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BC Politics

‘Disappointed and Frustrated’: BC’s Fired Health Researchers Still Waiting for Compensation

Government says they must wait until ‘rigorous’ process is complete.

By Andrew MacLeod 14 Sep 2018 | TheTyee.ca

Andrew MacLeod is The Tyee’s Legislative Bureau Chief in Victoria and the author of All Together Healthy (Douglas & McIntyre, 2018). Find him on Twitter or reach him at

A lawyer for some of the people affected by the B.C. health ministry firings six years ago says his clients are “disappointed and frustrated” to have been waiting more than three months for compensation payments anticipated from the government.

“Our clients have been at the centre of this horrible fiasco since September 2012,” Gary Caroline said in an email. “They are eager to put this ordeal behind them.”

In 2012 the health ministry fired six employees directly and a seventh believed himself to have been constructively dismissed due to the employer’s actions. It also cancelled or suspended several research contracts.

The firings resulted in five wrongful dismissal and defamation lawsuits that were settled out of court, a union grievance process, some of the employees returning to work, and two major investigations.

One of the fired employees, Roderick MacIsaac, committed suicide.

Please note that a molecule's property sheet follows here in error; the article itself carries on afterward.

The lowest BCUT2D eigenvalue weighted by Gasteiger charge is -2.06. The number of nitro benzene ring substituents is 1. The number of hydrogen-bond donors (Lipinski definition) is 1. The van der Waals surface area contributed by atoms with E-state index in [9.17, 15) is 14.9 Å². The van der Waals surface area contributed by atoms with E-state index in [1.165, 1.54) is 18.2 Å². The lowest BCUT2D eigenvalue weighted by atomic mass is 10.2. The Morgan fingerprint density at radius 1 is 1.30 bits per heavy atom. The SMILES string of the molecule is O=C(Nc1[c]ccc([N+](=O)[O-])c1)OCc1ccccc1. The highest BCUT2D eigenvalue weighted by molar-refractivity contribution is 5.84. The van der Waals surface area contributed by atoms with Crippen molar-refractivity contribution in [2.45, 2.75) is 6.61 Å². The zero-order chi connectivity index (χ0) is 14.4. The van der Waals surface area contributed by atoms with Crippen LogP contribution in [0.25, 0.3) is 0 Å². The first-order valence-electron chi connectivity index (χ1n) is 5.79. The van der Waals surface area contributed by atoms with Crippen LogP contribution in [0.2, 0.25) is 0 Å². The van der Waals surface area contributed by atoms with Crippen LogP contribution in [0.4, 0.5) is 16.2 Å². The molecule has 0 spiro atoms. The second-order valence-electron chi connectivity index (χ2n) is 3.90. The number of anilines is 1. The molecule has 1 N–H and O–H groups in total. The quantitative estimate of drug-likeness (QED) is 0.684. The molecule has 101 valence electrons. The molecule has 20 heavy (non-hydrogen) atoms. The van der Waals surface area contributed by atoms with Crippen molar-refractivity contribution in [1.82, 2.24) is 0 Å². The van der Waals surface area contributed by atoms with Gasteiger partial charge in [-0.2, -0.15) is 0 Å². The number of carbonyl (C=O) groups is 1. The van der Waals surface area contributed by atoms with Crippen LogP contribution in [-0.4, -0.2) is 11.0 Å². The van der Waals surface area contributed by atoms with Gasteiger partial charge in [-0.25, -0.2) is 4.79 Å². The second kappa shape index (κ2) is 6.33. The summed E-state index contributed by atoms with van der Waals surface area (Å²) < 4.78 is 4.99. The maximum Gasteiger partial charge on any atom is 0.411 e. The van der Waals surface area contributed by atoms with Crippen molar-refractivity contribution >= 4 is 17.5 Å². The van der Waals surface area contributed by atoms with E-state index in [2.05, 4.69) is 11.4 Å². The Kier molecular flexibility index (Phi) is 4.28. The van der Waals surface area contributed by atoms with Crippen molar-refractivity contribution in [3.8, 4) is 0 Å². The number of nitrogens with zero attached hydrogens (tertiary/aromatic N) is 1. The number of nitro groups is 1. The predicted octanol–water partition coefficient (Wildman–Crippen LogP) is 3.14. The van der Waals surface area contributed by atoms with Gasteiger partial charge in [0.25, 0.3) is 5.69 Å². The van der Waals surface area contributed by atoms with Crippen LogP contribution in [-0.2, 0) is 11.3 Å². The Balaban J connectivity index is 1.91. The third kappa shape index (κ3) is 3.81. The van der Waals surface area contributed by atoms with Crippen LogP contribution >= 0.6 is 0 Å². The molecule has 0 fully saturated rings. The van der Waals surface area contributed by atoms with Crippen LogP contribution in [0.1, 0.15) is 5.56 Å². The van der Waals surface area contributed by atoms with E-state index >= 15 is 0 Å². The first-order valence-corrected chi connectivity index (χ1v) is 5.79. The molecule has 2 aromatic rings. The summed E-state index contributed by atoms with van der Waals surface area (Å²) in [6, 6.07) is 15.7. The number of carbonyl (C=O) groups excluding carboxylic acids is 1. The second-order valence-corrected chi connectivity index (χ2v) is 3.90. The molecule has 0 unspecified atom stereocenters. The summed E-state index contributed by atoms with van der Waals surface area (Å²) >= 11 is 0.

In April 2017, the B.C. Ombudsperson’s office released a report on the firings titled “Misfire: The 2012 Ministry of Health Employment Terminations and Related Matters.” The report confirmed that the firings were unjustified and should never have happened.

The provincial government hired a retired judge, Thomas Cromwell, to oversee the implementation of the Ombudsperson’s recommendations, including revisiting the grievance settlements that had been made with some of the former employees.

Caroline’s company represents MacIsaac’s sister Linda Kayfish, as well as Ramsay Hamdi, Bob Hart and Dave Scott who were fired in 2012.

“They are understandably disappointed and frustrated by what they see as undue delay in the processing of Justice Cromwell’s recommendations,” Caroline said.

“That said, they remain grateful for Justice Cromwell’s considerable efforts and hopeful that Government will do what it takes to get this wrapped up quickly.”

Caroline said the government received Cromwell’s recommendations regarding his firm’s clients and other fired researchers in early June.

“We’ve recently been informed, however, that Government does not intend to process the recommendations concerning our clients until it receives the recommendations from Justice Cromwell for all those claiming payments in connection with the Ministry of Health’s firings and contract terminations,” he said. “We have no idea how many people this involves.”

An emailed background statement from the finance ministry said the province is committed to addressing all of the recommendations from [the Ombudsperson’s] report, but confirmed it is waiting while Cromwell works to identify all of the people he believes should be considered for compensation from the government.

“This is a rigorous process that places justice, fairness and equitable compensation at the forefront,” the statement said. “For this reason, settling on payment amounts cannot be treated on a first-come-first-serve basis.”

A spokesperson for Ombudsperson Jay Chalke’s office said he is planning to release an update on the health firings in the next few weeks and declined to comment in the meantime.  [Tyee]

Read more: BC Politics

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